The negative concept of liberty refers to the “absence of restraints” or the freedom of “unhindered choice” in some private spheres. It is about the “zone of non-intervention” where individuals are free to act without interference. However, this does not mean the freedom to do just what one likes. There are “desirable restraints” on some of our actions, especially when they harm others or disrupt social order.
On the other hand, the positive concept of liberty is about having the opportunity to do something worth doing. It is about the presence of conditions that allow for the realization of one’s highest self. This concept of liberty is not just about being free from interference, but also about having the means and opportunities to fulfill one’s potential. It recognizes that certain social conditions and services provided by the state can enhance our freedom by enabling us to do things we could not do on our own.
3. Examine the Civil and Political dimensions of Equality.
Answer: Civil Equality can be classified under the following heads:
- Protection of Life and Personal Liberty: It means that no one should be deprived of “life or personal liberty” in an arbitrary manner. No one shall be subjected to arbitrary arrest or detention. People are also free as to choosing their mode of life, their clothes’ style, their food and their life style.
- Domestic Liberty: The family including the husband, wife and children, has its own area of activity or interest. Citizens’ ‘Right to Privacy’ should be recognised by law.
- Freedom of Speech and Assembly: Freedom of speech is essential for moral and mental development of a person. Moreover, we cannot mobilise public opinion for or against a cause in the absence of this freedom. This covers the freedom of media as well, i.e., television, radio, newspapers and magazines. But freedom of speech does not mean the freedom to say just what one likes. Some restrictions can be imposed on freedom of speech and assembly in the interests of public order, decency or morality.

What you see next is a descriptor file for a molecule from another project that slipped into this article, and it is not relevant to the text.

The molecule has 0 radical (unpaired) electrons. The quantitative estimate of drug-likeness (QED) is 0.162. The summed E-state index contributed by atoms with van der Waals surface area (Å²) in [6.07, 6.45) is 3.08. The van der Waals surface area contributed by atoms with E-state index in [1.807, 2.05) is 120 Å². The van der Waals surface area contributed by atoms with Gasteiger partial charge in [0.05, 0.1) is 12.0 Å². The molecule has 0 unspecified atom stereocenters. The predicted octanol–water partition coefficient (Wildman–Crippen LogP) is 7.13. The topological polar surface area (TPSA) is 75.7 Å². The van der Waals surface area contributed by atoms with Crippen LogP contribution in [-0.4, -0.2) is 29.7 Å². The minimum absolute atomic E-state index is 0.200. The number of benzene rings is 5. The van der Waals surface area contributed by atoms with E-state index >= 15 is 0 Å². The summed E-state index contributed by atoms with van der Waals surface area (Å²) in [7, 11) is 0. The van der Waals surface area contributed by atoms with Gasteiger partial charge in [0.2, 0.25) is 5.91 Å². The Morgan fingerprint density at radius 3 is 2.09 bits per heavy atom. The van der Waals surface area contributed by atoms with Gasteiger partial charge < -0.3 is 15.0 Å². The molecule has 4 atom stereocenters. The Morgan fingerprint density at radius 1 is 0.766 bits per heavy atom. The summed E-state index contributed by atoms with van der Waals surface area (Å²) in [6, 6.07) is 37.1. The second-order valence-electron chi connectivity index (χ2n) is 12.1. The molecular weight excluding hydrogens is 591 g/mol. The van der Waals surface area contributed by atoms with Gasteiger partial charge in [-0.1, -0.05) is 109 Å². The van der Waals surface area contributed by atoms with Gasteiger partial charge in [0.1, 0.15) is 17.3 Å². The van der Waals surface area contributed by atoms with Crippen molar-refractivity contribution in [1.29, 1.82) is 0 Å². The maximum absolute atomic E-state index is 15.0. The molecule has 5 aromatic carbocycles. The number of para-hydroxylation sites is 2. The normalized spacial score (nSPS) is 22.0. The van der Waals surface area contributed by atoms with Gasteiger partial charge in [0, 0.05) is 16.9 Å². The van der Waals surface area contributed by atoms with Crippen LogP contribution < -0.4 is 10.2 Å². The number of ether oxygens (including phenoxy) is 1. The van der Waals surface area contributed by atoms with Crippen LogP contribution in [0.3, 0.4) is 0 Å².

- Religious Liberty: The State should not interfere with religious beliefs or activities of people. But the State can make laws which tend to reform society, even if they invade our religious beliefs.
- Freedom of Movement: Right to freedom of movement is also essential for the development of one’s personality. This also includes the freedom to go abroad.
Political Equality, according to Laski, “political liberty means the power to be active in affairs of State”. In particular, it implies these rights:
- The right to vote,
- The right to get elected to the Legislature and other public bodies,
- The right to organise political parties, and
- The right to criticise the government. This right cannot be exercised in a military or an authoritarian regime. Freedom of speech or assembly can have a meaning only in a democracy.
4. What do you understand by Economic and Racial (National) Liberty?
Answer: Economic Liberty implies freedom to acquire, hold and dispose of property. It also includes the right to get a job suited to one’s capabilities. In addition, it encompasses the participation of workers in the management of industries. The real value of such freedom lies in a situation where the Government makes effective arrangements for securing jobs or provides assistance to those who are unemployed. Laws prescribing fair wages and reasonable hours of work should not be deemed as an interference in people’s economic life.
Racial or National Liberty, as enumerated by Hobhouse, occupies a significant place. According to him, every nation has a right to self-determination. No nation has a right to enslave and colonize another nation. Every country has a right to be independent and to choose its own form of government. By the end of the First World War, the concept of ‘Nation States’ had come to dominate political thinking in a big way. After the Second World War, most of the Asian and African countries attained Independence.
5. Discuss the various safeguards for liberty with reference to the following:
(a) Democratic form of Government